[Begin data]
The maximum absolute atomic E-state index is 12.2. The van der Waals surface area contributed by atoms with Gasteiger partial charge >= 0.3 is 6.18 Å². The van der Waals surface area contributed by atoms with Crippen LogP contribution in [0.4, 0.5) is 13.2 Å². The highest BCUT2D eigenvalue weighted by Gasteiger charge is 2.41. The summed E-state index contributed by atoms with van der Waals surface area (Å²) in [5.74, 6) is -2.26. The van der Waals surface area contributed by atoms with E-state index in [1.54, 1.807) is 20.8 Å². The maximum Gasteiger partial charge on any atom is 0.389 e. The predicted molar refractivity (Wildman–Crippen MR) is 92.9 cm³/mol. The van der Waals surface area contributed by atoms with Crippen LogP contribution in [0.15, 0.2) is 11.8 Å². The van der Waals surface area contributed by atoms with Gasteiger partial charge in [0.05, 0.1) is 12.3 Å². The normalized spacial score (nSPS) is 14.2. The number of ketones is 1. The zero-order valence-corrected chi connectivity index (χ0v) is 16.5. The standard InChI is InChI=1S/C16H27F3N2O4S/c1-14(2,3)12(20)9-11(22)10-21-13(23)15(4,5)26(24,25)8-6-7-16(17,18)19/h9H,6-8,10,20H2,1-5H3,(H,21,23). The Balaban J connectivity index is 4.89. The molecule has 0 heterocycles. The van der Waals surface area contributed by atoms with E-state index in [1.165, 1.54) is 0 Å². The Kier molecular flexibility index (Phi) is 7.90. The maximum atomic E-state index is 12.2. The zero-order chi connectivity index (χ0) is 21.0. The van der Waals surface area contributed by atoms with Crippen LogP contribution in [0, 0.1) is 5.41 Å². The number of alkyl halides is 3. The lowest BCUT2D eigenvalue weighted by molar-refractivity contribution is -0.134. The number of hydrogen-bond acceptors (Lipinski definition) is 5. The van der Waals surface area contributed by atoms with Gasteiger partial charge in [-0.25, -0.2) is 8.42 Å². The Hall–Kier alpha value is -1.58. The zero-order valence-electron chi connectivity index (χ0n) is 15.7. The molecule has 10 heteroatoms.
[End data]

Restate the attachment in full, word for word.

The maximum absolute atomic E-state index is 12.2. The van der Waals surface area contributed by atoms with Gasteiger partial charge >= 0.3 is 6.18 Å². The van der Waals surface area contributed by atoms with Crippen LogP contribution in [0.4, 0.5) is 13.2 Å². The highest BCUT2D eigenvalue weighted by Gasteiger charge is 2.41. The summed E-state index contributed by atoms with van der Waals surface area (Å²) in [5.74, 6) is -2.26. The van der Waals surface area contributed by atoms with E-state index in [1.54, 1.807) is 20.8 Å². The maximum Gasteiger partial charge on any atom is 0.389 e. The predicted molar refractivity (Wildman–Crippen MR) is 92.9 cm³/mol. The van der Waals surface area contributed by atoms with Crippen LogP contribution in [0.15, 0.2) is 11.8 Å². The van der Waals surface area contributed by atoms with Gasteiger partial charge in [0.05, 0.1) is 12.3 Å². The normalized spacial score (nSPS) is 14.2. The number of ketones is 1. The zero-order valence-corrected chi connectivity index (χ0v) is 16.5. The standard InChI is InChI=1S/C16H27F3N2O4S/c1-14(2,3)12(20)9-11(22)10-21-13(23)15(4,5)26(24,25)8-6-7-16(17,18)19/h9H,6-8,10,20H2,1-5H3,(H,21,23). The Balaban J connectivity index is 4.89. The molecule has 0 heterocycles. The van der Waals surface area contributed by atoms with E-state index in [1.165, 1.54) is 0 Å². The Kier molecular flexibility index (Phi) is 7.90. The maximum atomic E-state index is 12.2. The zero-order chi connectivity index (χ0) is 21.0. The van der Waals surface area contributed by atoms with Crippen LogP contribution in [0, 0.1) is 5.41 Å². The number of alkyl halides is 3. The lowest BCUT2D eigenvalue weighted by molar-refractivity contribution is -0.134. The number of hydrogen-bond acceptors (Lipinski definition) is 5. The van der Waals surface area contributed by atoms with Gasteiger partial charge in [-0.25, -0.2) is 8.42 Å². The Hall–Kier alpha value is -1.58. The zero-order valence-electron chi connectivity index (χ0n) is 15.7. The molecule has 10 heteroatoms.